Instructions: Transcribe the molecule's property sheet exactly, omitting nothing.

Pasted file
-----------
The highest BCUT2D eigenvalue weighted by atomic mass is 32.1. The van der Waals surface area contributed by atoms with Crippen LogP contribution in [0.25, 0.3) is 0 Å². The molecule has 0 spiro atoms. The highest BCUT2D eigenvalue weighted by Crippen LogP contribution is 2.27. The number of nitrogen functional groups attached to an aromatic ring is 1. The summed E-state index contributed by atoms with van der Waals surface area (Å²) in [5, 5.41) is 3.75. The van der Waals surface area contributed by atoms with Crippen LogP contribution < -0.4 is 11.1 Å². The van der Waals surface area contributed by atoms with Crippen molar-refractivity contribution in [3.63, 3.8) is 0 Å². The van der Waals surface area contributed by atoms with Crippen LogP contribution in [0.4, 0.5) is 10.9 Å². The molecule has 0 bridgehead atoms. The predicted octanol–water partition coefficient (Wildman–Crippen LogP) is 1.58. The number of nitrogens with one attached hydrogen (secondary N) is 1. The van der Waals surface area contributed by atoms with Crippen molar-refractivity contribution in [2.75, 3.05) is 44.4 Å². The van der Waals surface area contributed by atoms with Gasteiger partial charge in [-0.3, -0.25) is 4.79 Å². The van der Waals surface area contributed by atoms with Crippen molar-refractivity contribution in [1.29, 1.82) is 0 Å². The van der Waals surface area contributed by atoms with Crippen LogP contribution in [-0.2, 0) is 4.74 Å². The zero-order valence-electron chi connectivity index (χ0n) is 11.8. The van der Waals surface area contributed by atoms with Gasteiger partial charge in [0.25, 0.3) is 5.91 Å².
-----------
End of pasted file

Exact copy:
The highest BCUT2D eigenvalue weighted by atomic mass is 32.1. The van der Waals surface area contributed by atoms with Crippen LogP contribution in [0.25, 0.3) is 0 Å². The molecule has 0 spiro atoms. The highest BCUT2D eigenvalue weighted by Crippen LogP contribution is 2.27. The number of nitrogen functional groups attached to an aromatic ring is 1. The summed E-state index contributed by atoms with van der Waals surface area (Å²) in [5, 5.41) is 3.75. The van der Waals surface area contributed by atoms with Crippen LogP contribution < -0.4 is 11.1 Å². The van der Waals surface area contributed by atoms with Crippen molar-refractivity contribution in [3.63, 3.8) is 0 Å². The van der Waals surface area contributed by atoms with Crippen LogP contribution in [0.4, 0.5) is 10.9 Å². The molecule has 0 bridgehead atoms. The predicted octanol–water partition coefficient (Wildman–Crippen LogP) is 1.58. The number of nitrogens with one attached hydrogen (secondary N) is 1. The van der Waals surface area contributed by atoms with Crippen molar-refractivity contribution in [2.75, 3.05) is 44.4 Å². The van der Waals surface area contributed by atoms with Gasteiger partial charge in [-0.3, -0.25) is 4.79 Å². The van der Waals surface area contributed by atoms with Crippen molar-refractivity contribution in [1.29, 1.82) is 0 Å². The van der Waals surface area contributed by atoms with Crippen LogP contribution in [-0.2, 0) is 4.74 Å². The zero-order valence-electron chi connectivity index (χ0n) is 11.8. The van der Waals surface area contributed by atoms with Gasteiger partial charge in [0.25, 0.3) is 5.91 Å².